The keywords field in an article can be used to improve search results on SUMO. It should be used only under specific circumstances though, as misuse can actually hurt search. We rarely need to use keywords. For details, see When and how to use keywords to improve an article's search ranking .

Write a good search summary

The article summary, along with the title, helps users judge whether an article will answer their question. We call this “User Confidence” and it directly impacts click-through rates. Even if we serve the correct article at the top of the search results list, the user needs to make the mental connection between the search query and the results we display in order for them to click through to the article.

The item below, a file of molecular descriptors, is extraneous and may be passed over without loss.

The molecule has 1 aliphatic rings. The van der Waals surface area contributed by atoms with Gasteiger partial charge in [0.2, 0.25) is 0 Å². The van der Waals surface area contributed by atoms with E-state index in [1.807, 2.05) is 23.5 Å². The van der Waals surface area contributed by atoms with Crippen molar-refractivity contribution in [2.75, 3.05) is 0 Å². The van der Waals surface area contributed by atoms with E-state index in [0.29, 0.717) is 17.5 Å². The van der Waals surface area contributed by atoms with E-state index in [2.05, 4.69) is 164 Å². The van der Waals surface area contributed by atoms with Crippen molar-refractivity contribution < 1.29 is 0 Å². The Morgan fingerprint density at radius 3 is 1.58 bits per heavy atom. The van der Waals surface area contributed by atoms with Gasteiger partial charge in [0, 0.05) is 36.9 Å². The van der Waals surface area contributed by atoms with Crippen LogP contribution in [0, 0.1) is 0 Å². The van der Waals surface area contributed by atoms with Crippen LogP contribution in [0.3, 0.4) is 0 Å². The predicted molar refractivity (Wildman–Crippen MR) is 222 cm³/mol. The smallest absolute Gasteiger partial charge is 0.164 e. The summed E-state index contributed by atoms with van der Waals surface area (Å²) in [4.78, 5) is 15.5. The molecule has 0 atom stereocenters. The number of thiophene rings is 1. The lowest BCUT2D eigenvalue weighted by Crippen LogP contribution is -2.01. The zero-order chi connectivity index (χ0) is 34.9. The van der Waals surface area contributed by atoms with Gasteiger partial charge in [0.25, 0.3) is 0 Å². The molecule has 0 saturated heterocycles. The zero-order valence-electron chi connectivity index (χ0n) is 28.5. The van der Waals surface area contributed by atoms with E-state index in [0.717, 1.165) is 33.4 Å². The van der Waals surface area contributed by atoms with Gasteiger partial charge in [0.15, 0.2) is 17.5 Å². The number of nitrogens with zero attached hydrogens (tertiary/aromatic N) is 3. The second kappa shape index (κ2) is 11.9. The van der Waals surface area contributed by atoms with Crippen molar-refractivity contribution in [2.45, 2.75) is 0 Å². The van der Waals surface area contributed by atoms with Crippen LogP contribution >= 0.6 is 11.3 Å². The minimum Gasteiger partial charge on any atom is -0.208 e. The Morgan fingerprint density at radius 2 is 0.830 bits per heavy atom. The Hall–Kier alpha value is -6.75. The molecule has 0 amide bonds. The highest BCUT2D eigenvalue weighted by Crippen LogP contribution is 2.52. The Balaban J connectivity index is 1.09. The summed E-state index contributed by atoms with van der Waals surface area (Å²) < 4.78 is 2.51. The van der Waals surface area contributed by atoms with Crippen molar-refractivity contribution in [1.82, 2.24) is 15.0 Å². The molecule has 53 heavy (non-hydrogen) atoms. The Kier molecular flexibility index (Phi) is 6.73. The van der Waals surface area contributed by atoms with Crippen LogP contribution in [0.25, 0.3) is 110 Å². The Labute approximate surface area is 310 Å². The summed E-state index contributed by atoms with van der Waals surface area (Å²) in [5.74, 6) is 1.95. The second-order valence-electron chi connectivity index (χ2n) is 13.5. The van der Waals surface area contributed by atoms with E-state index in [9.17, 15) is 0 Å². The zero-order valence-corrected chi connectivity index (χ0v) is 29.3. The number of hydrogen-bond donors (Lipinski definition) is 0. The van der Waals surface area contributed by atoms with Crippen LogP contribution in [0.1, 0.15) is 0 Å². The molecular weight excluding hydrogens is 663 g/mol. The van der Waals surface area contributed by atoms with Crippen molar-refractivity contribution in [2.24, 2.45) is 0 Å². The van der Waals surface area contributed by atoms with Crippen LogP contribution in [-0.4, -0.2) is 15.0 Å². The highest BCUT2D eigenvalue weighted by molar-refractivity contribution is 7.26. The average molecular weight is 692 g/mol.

A summary for a how-to article should include the topics covered in the article. A troubleshooting article should try to include symptoms. In addition, a summary should follow these guidelines:

  • Short and to the point. Remember classified ads? Write it like that. Search engines may cut off anything longer than 140 characters. If you use a longer summary, keep the important information at the beginning. Note: The KB software will show 20 characters remaining when the summary reaches 140 characters because the internal search limit is 160.
  • Don't use wiki markup.
  • We'll show you
  • We'll explain
  • This page explains
  • This article describes

Number of steps

When guiding users through a process, consider using numbers for procedures with more than two steps, and bullets for those with up to two steps. It's generally a good practice to try and keep the total number of steps in the range of six-seven.

Parallel structure